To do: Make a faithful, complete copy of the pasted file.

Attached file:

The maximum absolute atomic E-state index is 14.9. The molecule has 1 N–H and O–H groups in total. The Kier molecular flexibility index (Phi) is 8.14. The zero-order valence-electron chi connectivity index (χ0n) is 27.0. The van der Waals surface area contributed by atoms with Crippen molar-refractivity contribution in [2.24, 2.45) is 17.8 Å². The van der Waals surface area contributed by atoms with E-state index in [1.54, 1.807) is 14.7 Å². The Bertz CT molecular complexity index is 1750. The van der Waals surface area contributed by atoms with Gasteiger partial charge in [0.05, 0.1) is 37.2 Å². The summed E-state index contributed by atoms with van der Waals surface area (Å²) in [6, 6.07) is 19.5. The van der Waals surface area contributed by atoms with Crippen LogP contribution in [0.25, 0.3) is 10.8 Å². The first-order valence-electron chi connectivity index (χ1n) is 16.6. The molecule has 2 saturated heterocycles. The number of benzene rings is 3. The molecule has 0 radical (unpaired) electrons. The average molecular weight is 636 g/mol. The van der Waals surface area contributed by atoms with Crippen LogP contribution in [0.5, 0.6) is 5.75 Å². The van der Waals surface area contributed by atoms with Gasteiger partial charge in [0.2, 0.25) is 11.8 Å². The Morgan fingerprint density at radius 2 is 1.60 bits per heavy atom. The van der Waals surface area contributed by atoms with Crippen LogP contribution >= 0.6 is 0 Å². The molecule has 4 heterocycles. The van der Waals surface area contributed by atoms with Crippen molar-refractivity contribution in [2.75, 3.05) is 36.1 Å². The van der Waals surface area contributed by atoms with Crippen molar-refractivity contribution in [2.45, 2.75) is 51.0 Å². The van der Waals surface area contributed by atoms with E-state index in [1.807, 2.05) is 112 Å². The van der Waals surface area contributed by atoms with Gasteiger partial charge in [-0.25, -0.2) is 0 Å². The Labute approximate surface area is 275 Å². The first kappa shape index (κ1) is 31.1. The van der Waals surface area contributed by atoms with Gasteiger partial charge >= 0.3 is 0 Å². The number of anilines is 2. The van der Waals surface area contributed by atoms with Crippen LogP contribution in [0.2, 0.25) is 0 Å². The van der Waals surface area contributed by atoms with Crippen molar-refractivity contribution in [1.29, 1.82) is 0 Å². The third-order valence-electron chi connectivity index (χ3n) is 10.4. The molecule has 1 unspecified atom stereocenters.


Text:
The maximum absolute atomic E-state index is 14.9. The molecule has 1 N–H and O–H groups in total. The Kier molecular flexibility index (Phi) is 8.14. The zero-order valence-electron chi connectivity index (χ0n) is 27.0. The van der Waals surface area contributed by atoms with Crippen molar-refractivity contribution in [2.24, 2.45) is 17.8 Å². The van der Waals surface area contributed by atoms with E-state index in [1.54, 1.807) is 14.7 Å². The Bertz CT molecular complexity index is 1750. The van der Waals surface area contributed by atoms with Gasteiger partial charge in [0.05, 0.1) is 37.2 Å². The summed E-state index contributed by atoms with van der Waals surface area (Å²) in [6, 6.07) is 19.5. The van der Waals surface area contributed by atoms with Crippen LogP contribution in [0.25, 0.3) is 10.8 Å². The first-order valence-electron chi connectivity index (χ1n) is 16.6. The molecule has 2 saturated heterocycles. The number of benzene rings is 3. The molecule has 0 radical (unpaired) electrons. The average molecular weight is 636 g/mol. The van der Waals surface area contributed by atoms with Crippen LogP contribution in [0.5, 0.6) is 5.75 Å². The van der Waals surface area contributed by atoms with Gasteiger partial charge in [0.2, 0.25) is 11.8 Å². The Morgan fingerprint density at radius 2 is 1.60 bits per heavy atom. The van der Waals surface area contributed by atoms with Crippen LogP contribution >= 0.6 is 0 Å². The molecule has 4 heterocycles. The van der Waals surface area contributed by atoms with Crippen molar-refractivity contribution in [2.75, 3.05) is 36.1 Å². The van der Waals surface area contributed by atoms with Crippen molar-refractivity contribution in [2.45, 2.75) is 51.0 Å². The van der Waals surface area contributed by atoms with E-state index in [1.807, 2.05) is 112 Å². The van der Waals surface area contributed by atoms with Gasteiger partial charge in [-0.25, -0.2) is 0 Å². The Labute approximate surface area is 275 Å². The first kappa shape index (κ1) is 31.1. The van der Waals surface area contributed by atoms with Gasteiger partial charge >= 0.3 is 0 Å². The number of anilines is 2. The van der Waals surface area contributed by atoms with Crippen LogP contribution in [0.2, 0.25) is 0 Å². The van der Waals surface area contributed by atoms with Crippen molar-refractivity contribution in [1.29, 1.82) is 0 Å². The third-order valence-electron chi connectivity index (χ3n) is 10.4. The molecule has 1 unspecified atom stereocenters.